We are thrilled to debut Lara Dann's first gallery solo exhibition, 'Sirens of the Zodiac' this month at the gallery. We took this opportunity to ask Lara a few questions about how her work, what's new, and the inspiration behind her latest series.
KL: First of all, important question- What's your sign?!
LD: My sun sign is Virgo.
KL: How did 'The Sirens of the Zodiac' series come about?
LD: It began with Leo. I was creating the Leo mermaid with a Lionfish and the mermaid having characteristics of the lionfish in appearance and I began to think, "Lionfish; Leo" I thought how interesting it could be to do an entire series of the zodiac as horoscope/zoologic/mermaids.
KL: Our favorite quality of your work in the underlying pattern-work. Can you explain your painting process from start to finish?
LD: Thank you! I am glad to hear that. There is a basic step by step process I use, (pattern transfer, figure transfer after sketch, acrylic wash, then building details in layers or glazes in acrylic and/or oil If I use oil, I will seal the panel and first layers with clear gesso, or Gac 100 or 200) but it may not always be in that order. (except the primary principle rule that if I use oil, it is always as top finishing layers) The underlying pattern work or stencil-like pattern is sometimes laid in first, sometimes mid-process. I try to be as spontaneous as possible so that some of that spontaneous energy comes through to the final. Sometimes I begin a figure and see where the stencil or pattern would best emerge in it's relationship with the main focus, or sometimes I place more focus or dominance on the Pattern, and the figure becomes more submissive to the design elements. Having a basic idea is where I begin, but I allow the process to change based on how the painting is developing and what direction the painting tells me to go.
KL: So obviously the gallery can't be open at least for the beginning part of your exhibition. I feel like we are all navigating through this bizarre alternative reality. As an artist, how do you feel about making art for a primarily online audience? Do you think this will change the experience in any way?
LD: I agree with you, we are definitely experiencing a moment of change or bizarre shift in the way we are accustomed to doing things. It's uncomfortable and it's not ideal. Especially for the gallery/art experience at it's fullest. I think the online presence is a great idea for a temporary solution, but we always want to get up close to the painting, don't we? Examine it's marks and characteristics. I am told on a consistent basis that my work is much better in person, so much better than they expected from viewing online. I was looking forward to the opportunity to share this body of work with people in a personal way, however, I think my collectors will have a solid idea of what to expect from a virtual viewing as well.
KL: How are you handling the stay at home order and current events in general?
LD: I am handling the stay at home order well mostly due to the fact that I am not a very social person to begin with. I like 'keeping to myself'. I rather enjoy the silence this time is bringing. It feels calming to me. I live near the airport and there is very little noise right now, which is great. I tend to look for the small things that I can enjoy about what this time is bringing to us. The stillness, the silence, the opportunity to learn something new with my extra time. It’s important to stay optimistic.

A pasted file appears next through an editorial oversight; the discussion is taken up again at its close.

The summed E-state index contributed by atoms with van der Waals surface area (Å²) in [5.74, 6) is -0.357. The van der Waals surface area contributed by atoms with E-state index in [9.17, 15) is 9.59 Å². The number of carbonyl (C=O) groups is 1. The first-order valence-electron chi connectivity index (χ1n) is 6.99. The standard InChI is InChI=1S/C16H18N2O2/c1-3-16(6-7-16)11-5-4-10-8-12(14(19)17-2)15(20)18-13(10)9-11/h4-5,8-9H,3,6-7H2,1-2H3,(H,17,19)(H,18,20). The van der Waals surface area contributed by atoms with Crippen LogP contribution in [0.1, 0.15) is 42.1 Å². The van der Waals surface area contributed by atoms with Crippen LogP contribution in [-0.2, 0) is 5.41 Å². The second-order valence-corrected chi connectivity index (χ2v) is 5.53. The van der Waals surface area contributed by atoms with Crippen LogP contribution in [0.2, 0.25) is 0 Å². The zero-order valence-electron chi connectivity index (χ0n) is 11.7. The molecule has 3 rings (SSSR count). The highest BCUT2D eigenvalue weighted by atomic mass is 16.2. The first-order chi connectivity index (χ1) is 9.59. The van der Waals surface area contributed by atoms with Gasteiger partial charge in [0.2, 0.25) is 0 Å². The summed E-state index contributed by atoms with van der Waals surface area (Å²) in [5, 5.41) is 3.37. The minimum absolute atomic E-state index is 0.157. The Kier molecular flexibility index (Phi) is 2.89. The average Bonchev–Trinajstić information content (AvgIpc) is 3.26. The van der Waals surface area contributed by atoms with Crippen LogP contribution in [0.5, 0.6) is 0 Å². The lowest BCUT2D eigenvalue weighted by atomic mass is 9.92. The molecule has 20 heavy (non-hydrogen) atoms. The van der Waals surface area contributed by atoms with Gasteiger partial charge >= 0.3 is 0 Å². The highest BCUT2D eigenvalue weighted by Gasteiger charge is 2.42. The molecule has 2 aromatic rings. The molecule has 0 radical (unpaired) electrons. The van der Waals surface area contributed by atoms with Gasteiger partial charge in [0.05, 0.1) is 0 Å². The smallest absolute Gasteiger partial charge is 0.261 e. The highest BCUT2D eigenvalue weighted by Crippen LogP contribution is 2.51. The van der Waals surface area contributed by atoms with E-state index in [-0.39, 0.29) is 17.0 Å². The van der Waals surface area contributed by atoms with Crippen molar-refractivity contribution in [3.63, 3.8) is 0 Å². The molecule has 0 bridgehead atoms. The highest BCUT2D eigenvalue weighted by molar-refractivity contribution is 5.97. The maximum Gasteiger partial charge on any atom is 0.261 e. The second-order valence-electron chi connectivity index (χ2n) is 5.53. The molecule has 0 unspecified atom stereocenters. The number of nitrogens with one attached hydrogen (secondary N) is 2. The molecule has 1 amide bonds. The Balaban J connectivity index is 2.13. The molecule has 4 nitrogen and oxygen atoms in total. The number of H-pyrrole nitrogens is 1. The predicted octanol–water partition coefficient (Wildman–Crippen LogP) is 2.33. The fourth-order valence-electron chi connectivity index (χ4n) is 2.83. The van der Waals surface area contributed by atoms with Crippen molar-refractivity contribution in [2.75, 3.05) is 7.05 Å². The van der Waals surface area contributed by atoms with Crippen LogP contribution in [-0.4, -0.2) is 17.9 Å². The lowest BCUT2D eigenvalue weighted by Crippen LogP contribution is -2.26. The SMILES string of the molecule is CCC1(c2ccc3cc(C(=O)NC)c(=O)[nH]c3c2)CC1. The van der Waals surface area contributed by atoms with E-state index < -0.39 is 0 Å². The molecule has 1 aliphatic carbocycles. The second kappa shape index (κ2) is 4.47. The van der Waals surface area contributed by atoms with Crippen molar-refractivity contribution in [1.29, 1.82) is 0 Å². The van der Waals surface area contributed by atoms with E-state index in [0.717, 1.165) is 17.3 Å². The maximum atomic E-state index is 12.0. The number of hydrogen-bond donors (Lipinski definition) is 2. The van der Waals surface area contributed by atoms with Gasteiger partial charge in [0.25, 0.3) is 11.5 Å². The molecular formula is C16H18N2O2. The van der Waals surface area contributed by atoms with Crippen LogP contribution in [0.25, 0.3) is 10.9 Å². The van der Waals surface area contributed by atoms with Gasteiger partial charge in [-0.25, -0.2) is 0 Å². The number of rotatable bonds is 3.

KL: Do you use reference photos or does most of your artwork come from your imagination?
LD: It is a combination of both. I use photo reference, either stock, magazine or take my own photos as a basic start. Then, I change it. Add or subtract features and elements. Often, I look at a reference and I am immediately imagining a different setting or element paired with it. Sometimes I pin several images or references together to create a direction. Then, as I paint, it often changes again.
KL: What do you enjoy doing when you’re not creating art?
LD: I am a bit of a workaholic so I am always doing something. Screen printing or painting. If I am not working, I am cooking or baking. If I am not doing any of those, I enjoy time out on the paddleboard, nature walks or any kind of beach time I can get is a plus.
KL: Who are your biggest influences?
LD: I absolutely adore the work of Yoshitaka Amano, Gustav Klimt and Vincent Van Gogh. I would love to somehow harness in one, the gentle layering and feminine beauty of Yoshitaka; the sensuality and power of Klimt’s female figures and the intensity and colorful world of VanGogh.
KL: Do you have any advice for new artists?
LD: Work at least 15-30 minutes a day, every day, on small practice pieces. If you are still trying to figure out or establish your “style”, experiment a lot. You don’t have to show anyone your experiments so do them like no one is watching. You will learn a lot during these. Use different materials, textures, tools, even your hands. In developing your own voice through your art, jot down your thoughts, feelings and thumbnails to express them. What past experiences in your life have shaped you? How can your story translate in your artwork? This is a good foundation to create your own voice.
Lara Dann Sirens of the Zodiac opens May 9 at Modern Eden Gallery.
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Kaysha Siemens is a Canadian artist who now resides near Asheville, North Carolina. She works primarily in oil and graphite. Her current ongoing project isMnemosyne, inspired by Greek myth.We are delighted to include Kaysha’s piecePersephone in the Garden of Hadesin our Midnight Garden exhibition, curated by Beautiful Bizarre Magazine.
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